America's GDP Drop is a Reality Check for the Global Economy
DATE:  Apr 29 2022
/ SOURCE:  Yicai
America's GDP Drop is a Reality Check for the Global Economy America's GDP Drop is a Reality Check for the Global Economy

(Yicai Global) April 29 -- On Thursday it was announced that in the first quarter of 2022, the Gross Domestic Product of the United States unexpectedly dropped by 1.4%, with growth having previously been forecast at +1%. The drop seemed to encourage markets as it promoted hopes that planned interest rate rises by the Federal Reserve will be held off given the prospect of slowing down the US economy. However, this barely makes the bigger picture more positive as the country continues to grapple with burgeoning inflation and wider uncertainty to the global economy at large. Ultimately, the trajectory of “covid recovery” has come to an end, and suddenly Biden’s policies are not as successful as he claimed they were.

The story of the American economy across the past two years has been that of a rollercoaster ride. Faced with a huge slump and drop in activity amidst the onset of covid-19, US leaders sought to forcibly haul the economy out of recession by a resort to extreme levels of stimulus and liquidity. Both Trump and Biden poured trillions of dollars into the economy, giving every citizen cheques in order to kickstart consumption again. For the short term this policy worked, the US economy indeed roared back in 2021 and GDP recovered quickly. Biden wasted no time taking credit for the recovery and vindicated it as a success of his own policies, claiming the greatest US job numbers in decades.

However, one fundamental rule of American commentary and reporting on the economy is that it always tends to be more optimistic and upbeat than things actually are. Whilst coverage of China’s economy is always negative, coverage of America’s is always positive and what was essentially a forced kickstarting of the US economy from covid was misleadingly framed as rapid growth, which hid its underlying problems. The massive overheating of the money supply by loose monetary and stimulus policies quickly contributed to surging inflation. For most of 2021, the administration sought to write this off as “transitory” but now it is quite obvious that is not the case.

This inflation cycle has also been triggered by the administration’s stubborn and irrational insistence on maintaining politicized tariffs on imports from China to serve the new consensus on protectionism. Not only did these tariffs fail to bring jobs back to the US, but they did not as intended serve as a deterrent for trade with China either. The consequence of this was a boom in consumer demand which saw US-China trade skyrocket in 2021, with China being the only country that had the manufacturing and logistical capacity to meet the needs of the American market. This factor contributed significantly to the inflation boom, with businesses rising prices across the board to offset tariffs and other supply chain constraints. Inevitably the continuing rate of inflation has begun to eat into the cost of living.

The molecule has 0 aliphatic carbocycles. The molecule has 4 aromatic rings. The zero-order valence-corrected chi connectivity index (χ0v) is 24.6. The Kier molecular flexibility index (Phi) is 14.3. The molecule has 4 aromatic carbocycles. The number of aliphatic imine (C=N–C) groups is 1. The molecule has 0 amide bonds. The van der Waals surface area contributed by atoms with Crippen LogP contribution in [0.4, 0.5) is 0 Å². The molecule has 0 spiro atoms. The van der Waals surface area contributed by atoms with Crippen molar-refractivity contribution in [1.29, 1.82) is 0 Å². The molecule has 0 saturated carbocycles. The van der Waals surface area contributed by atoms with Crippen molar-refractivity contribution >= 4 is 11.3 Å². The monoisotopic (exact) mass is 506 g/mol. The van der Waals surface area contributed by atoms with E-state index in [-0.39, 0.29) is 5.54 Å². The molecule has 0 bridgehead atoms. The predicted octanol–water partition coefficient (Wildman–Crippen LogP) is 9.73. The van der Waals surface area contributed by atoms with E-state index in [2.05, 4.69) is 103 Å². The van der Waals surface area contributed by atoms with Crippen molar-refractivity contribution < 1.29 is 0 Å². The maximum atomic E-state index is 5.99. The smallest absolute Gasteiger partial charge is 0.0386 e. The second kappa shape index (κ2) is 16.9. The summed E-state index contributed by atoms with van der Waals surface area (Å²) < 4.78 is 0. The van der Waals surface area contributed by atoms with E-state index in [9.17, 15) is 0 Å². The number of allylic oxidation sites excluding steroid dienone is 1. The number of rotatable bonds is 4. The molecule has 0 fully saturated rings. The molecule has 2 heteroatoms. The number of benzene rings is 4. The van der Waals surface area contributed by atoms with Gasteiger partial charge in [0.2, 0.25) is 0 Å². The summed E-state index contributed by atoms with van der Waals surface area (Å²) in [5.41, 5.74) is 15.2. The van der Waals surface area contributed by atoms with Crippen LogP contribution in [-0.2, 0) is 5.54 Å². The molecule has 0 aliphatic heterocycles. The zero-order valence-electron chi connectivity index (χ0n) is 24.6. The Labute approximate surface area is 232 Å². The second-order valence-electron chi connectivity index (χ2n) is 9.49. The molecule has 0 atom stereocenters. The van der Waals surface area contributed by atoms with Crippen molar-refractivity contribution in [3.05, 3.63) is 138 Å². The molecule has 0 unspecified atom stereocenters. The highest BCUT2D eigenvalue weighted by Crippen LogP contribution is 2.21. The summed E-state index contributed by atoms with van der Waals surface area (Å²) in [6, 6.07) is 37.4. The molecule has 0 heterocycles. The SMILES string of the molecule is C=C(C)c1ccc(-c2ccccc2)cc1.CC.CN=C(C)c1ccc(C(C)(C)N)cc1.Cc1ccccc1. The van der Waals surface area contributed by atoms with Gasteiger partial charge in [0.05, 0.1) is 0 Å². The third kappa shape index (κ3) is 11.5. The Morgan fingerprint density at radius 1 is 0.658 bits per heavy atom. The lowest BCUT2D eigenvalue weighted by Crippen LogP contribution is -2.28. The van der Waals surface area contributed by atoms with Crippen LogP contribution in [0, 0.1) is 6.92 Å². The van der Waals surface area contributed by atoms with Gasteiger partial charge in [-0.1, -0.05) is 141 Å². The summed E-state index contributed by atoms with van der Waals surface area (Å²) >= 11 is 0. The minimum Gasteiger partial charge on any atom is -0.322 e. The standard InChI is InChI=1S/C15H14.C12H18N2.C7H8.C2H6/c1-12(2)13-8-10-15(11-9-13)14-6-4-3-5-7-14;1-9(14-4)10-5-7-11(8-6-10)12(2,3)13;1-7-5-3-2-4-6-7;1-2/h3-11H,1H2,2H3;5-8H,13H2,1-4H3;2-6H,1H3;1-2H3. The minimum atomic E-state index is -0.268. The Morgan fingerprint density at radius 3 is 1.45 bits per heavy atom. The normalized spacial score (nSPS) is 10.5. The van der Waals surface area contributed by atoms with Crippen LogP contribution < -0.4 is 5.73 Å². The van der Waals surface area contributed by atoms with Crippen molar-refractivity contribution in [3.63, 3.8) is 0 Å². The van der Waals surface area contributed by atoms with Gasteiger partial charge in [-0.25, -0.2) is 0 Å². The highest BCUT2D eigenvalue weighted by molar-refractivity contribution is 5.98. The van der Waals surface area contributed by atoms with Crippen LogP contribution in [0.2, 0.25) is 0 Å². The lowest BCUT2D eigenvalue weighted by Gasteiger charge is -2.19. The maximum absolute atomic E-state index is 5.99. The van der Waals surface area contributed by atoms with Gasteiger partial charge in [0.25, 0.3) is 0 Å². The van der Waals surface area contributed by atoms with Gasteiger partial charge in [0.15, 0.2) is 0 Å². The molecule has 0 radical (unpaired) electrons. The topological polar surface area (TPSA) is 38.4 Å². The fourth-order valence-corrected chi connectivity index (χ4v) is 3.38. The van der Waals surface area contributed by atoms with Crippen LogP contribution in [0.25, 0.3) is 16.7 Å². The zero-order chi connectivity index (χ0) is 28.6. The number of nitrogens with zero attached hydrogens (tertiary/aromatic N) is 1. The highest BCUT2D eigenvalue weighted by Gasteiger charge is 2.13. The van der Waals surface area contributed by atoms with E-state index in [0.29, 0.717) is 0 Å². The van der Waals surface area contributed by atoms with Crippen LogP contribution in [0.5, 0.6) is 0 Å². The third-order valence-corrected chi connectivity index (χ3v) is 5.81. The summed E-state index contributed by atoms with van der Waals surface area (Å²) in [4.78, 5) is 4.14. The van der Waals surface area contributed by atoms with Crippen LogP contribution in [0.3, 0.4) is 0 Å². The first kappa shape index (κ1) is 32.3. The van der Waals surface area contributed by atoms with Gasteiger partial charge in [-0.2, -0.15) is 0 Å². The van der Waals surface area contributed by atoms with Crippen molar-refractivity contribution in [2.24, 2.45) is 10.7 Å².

Thus, against all expectations, US GDP has, in fact, declined in the first quarter of 2022, a factor that nonetheless should also be weighed against other uncertainties too such as the Russia-Ukraine conflicts, surging energy prices, and of course the ongoing pandemic. Unsurprisingly, US commentators continue to be upbeat about the situation and are writing it off. Indeed, there is no indication yet that this may steep into a recession. However, these efforts to play it down also overlook the reality that America’s post-covid-boom is over, the US economy is almost certainly going to miss its end of year forecasts by economists, and that if there is growth, this growth is going to be small. This is worth keeping in mind when speculating about China’s 5.5% target.

This puts the Biden administration in a difficult situation politically. Having been riding on covid recovery numbers, he no longer has that advantage and likewise does not seem to have a plausible answer to the inflation crisis, with his personal approval rating now being less than that of Donald Trump. This may prove extremely damaging for the Democratic Party in the run-up to the Mid-term elections, with Republicans very eager to criticize his economic record. If the White House truly has any sense, it should immediately seek to wrap up a win by engaging in trade negotiations with China, seeking to secure a bilateral deal, and dropping tariffs in the view of attaining greater market access. If it wasn’t clear already, this “America First” outlook on the US economy is proving to be disastrous and a course correction is desperately needed. Yet, on a global level, it also reminds us that this is a reality check, the post covid boom is thoroughly over, and a difficult rest of the year lies ahead.

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Keywords:   GDP,USA